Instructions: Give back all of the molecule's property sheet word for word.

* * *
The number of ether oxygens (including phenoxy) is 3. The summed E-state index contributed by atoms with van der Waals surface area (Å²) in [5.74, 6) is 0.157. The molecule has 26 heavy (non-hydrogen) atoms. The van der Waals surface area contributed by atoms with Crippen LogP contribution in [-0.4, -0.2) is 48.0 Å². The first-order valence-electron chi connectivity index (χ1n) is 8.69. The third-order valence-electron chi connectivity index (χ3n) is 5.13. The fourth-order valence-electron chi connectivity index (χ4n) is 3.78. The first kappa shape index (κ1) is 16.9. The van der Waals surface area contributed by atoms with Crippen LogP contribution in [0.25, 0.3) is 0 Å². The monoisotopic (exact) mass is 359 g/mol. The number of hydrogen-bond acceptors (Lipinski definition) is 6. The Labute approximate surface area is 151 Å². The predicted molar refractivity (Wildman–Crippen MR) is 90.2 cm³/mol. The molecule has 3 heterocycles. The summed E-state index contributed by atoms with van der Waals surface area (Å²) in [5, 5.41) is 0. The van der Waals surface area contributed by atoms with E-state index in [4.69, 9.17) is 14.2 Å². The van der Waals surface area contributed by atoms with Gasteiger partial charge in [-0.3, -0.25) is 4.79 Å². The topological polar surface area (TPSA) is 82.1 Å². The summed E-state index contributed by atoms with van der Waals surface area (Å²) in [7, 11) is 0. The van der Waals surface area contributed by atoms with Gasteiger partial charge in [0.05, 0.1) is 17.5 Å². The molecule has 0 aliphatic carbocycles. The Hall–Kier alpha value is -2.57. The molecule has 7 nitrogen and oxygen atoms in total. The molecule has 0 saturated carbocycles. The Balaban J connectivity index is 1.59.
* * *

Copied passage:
The number of ether oxygens (including phenoxy) is 3. The summed E-state index contributed by atoms with van der Waals surface area (Å²) in [5.74, 6) is 0.157. The molecule has 26 heavy (non-hydrogen) atoms. The van der Waals surface area contributed by atoms with Crippen LogP contribution in [-0.4, -0.2) is 48.0 Å². The first-order valence-electron chi connectivity index (χ1n) is 8.69. The third-order valence-electron chi connectivity index (χ3n) is 5.13. The fourth-order valence-electron chi connectivity index (χ4n) is 3.78. The first kappa shape index (κ1) is 16.9. The van der Waals surface area contributed by atoms with Crippen LogP contribution in [0.25, 0.3) is 0 Å². The monoisotopic (exact) mass is 359 g/mol. The number of hydrogen-bond acceptors (Lipinski definition) is 6. The Labute approximate surface area is 151 Å². The predicted molar refractivity (Wildman–Crippen MR) is 90.2 cm³/mol. The molecule has 3 heterocycles. The summed E-state index contributed by atoms with van der Waals surface area (Å²) in [5, 5.41) is 0. The van der Waals surface area contributed by atoms with E-state index in [4.69, 9.17) is 14.2 Å². The van der Waals surface area contributed by atoms with Gasteiger partial charge in [-0.3, -0.25) is 4.79 Å². The topological polar surface area (TPSA) is 82.1 Å². The summed E-state index contributed by atoms with van der Waals surface area (Å²) in [7, 11) is 0. The van der Waals surface area contributed by atoms with Gasteiger partial charge in [0.05, 0.1) is 17.5 Å². The molecule has 0 aliphatic carbocycles. The Hall–Kier alpha value is -2.57. The molecule has 7 nitrogen and oxygen atoms in total. The molecule has 0 saturated carbocycles. The Balaban J connectivity index is 1.59.